There are many wonderful hikes in and around Tokyo, but my favorite is Nokogiriyama in Chiba Prefecture. Nokogiri means ‘sawtooth’ and is so named due to jagged rock face that was exposed in the Edo Era when it was a quarry.
If you prefer an easier hike, travel by ropeway to the top of the mountain and start hiking from there. Or, challenge yourself by hiking up through areas of the ex-quarry. Don’t miss this lookout point called ‘jigoku nozoki’ (a peep at hell), which is a thrilling spot for taking in the view.
On the western side of the mountain is the site of sprawling Nihonji Temple complex, which was founded 1300 years ago. Within the grounds, wander up and down staircases lined with 1500 hand-carved arhat sculptures (disciples of Buddha) which date back to around 1780.
Down one lush, green trail is the hyaku-shaku Kannon, a tall Goddess of Mercy that has been carved into one of the quarry walls.
The mountain’s main attraction is a huge, seated Yakushi Nyorai, the largest pre-modern stone-carved daibutsu in Japan. It is larger than those in Nara and Kamakura and took 28 men three years to carve. It was finished in 1783 and is 30 meters tall (double the size of Kamakura’s daibutsu).
Although there are some restaurants between the train station and ropeway, there is no food on the mountain itself. I recommend that you take a lunch and have a picnic in front of the daibutsu (there are drink machines). Don’t miss the temple’s main hall and other structures. They are a short walk downhill from the daibutsu.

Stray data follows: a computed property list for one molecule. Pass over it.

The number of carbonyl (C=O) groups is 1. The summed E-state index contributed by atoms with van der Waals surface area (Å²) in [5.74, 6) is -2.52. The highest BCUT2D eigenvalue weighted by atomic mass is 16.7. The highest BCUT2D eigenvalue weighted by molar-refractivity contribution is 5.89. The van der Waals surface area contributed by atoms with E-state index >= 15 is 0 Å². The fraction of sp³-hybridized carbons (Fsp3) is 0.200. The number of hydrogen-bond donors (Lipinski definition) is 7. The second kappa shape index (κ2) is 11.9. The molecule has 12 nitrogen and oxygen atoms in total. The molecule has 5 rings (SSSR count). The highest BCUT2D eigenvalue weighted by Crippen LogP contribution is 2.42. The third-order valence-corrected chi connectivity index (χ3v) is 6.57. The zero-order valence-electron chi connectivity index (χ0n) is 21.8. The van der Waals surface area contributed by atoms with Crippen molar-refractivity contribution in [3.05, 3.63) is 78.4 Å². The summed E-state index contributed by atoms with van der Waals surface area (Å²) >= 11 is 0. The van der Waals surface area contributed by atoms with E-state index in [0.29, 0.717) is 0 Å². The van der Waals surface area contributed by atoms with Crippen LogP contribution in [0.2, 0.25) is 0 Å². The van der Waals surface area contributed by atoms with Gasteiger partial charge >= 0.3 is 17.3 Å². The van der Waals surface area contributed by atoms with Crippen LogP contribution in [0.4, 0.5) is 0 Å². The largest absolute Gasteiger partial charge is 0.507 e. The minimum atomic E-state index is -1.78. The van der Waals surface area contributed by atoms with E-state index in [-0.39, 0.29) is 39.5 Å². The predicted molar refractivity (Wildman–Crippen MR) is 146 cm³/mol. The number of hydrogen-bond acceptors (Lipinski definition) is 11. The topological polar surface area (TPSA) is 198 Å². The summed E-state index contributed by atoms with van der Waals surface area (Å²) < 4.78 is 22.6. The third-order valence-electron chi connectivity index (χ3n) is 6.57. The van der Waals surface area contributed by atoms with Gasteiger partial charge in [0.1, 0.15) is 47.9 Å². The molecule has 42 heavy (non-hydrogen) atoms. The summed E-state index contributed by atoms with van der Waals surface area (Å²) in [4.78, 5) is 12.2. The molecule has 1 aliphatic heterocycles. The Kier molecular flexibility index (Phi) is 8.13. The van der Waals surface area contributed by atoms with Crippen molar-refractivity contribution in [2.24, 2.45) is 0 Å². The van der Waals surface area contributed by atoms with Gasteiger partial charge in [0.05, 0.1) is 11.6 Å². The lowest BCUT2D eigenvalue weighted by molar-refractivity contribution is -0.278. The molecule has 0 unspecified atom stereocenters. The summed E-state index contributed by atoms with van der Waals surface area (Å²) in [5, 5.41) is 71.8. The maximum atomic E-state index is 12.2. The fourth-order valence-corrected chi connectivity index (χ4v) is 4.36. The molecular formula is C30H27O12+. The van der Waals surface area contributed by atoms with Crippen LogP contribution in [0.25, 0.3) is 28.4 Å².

After exploring the mountain, take the ropeway back down and walk out to the ferry port. Stop at ‘The Fish’ to buy local souvenirs and food products. If you have time, purchase drinks and snacks, take them out back, and enjoy watching the sea from this patio before heading home.
Getting there: Take the train from Tokyo Station to Hama Kanaya Station. It is a short walk to the ropeway or start of the hiking trail.
If you don’t want to return home the same way you arrived, take the ferry across Tokyo Bay to Kurihama. The boats leave about once an hour and takes 40 minutes. Upon arrival, take a taxi or bus to Keikyu Kurihama Station. At Keikyu Kurihama Station, take any train that heads back to Tokyo. Look for Shinagawa/Shimbashi/Nihombashi on the sign. The trains leave about every 10 minutes; the ride takes about 60 minutes.
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